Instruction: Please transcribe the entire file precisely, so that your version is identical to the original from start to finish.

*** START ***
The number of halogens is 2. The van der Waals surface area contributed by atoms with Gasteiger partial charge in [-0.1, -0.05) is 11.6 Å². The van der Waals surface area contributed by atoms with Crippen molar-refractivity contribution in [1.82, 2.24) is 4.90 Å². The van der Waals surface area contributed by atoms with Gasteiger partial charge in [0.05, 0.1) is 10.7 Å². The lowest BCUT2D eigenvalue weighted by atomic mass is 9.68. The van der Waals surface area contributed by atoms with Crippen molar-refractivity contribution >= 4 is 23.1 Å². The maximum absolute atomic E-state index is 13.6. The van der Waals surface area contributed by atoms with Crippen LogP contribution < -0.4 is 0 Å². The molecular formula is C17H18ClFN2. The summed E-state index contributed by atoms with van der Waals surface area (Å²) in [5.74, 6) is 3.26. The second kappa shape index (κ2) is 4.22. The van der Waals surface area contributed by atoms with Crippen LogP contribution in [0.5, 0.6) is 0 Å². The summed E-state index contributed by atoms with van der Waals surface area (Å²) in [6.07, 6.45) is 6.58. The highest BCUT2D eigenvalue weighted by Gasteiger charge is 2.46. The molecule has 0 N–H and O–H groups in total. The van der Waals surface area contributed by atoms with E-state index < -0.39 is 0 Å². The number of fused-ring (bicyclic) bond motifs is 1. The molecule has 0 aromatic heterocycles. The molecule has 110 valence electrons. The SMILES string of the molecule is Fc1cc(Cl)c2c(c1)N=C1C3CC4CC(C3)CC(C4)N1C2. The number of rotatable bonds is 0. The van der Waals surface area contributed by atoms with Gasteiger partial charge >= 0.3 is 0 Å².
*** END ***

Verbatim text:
The number of halogens is 2. The van der Waals surface area contributed by atoms with Gasteiger partial charge in [-0.1, -0.05) is 11.6 Å². The van der Waals surface area contributed by atoms with Crippen molar-refractivity contribution in [1.82, 2.24) is 4.90 Å². The van der Waals surface area contributed by atoms with Gasteiger partial charge in [0.05, 0.1) is 10.7 Å². The lowest BCUT2D eigenvalue weighted by atomic mass is 9.68. The van der Waals surface area contributed by atoms with Crippen molar-refractivity contribution >= 4 is 23.1 Å². The maximum absolute atomic E-state index is 13.6. The van der Waals surface area contributed by atoms with Crippen LogP contribution < -0.4 is 0 Å². The molecular formula is C17H18ClFN2. The summed E-state index contributed by atoms with van der Waals surface area (Å²) in [5.74, 6) is 3.26. The second kappa shape index (κ2) is 4.22. The van der Waals surface area contributed by atoms with Crippen LogP contribution in [0.5, 0.6) is 0 Å². The summed E-state index contributed by atoms with van der Waals surface area (Å²) in [6.07, 6.45) is 6.58. The highest BCUT2D eigenvalue weighted by Gasteiger charge is 2.46. The molecule has 0 N–H and O–H groups in total. The van der Waals surface area contributed by atoms with E-state index < -0.39 is 0 Å². The number of fused-ring (bicyclic) bond motifs is 1. The molecule has 0 aromatic heterocycles. The molecule has 110 valence electrons. The SMILES string of the molecule is Fc1cc(Cl)c2c(c1)N=C1C3CC4CC(C3)CC(C4)N1C2. The number of rotatable bonds is 0. The van der Waals surface area contributed by atoms with Gasteiger partial charge >= 0.3 is 0 Å².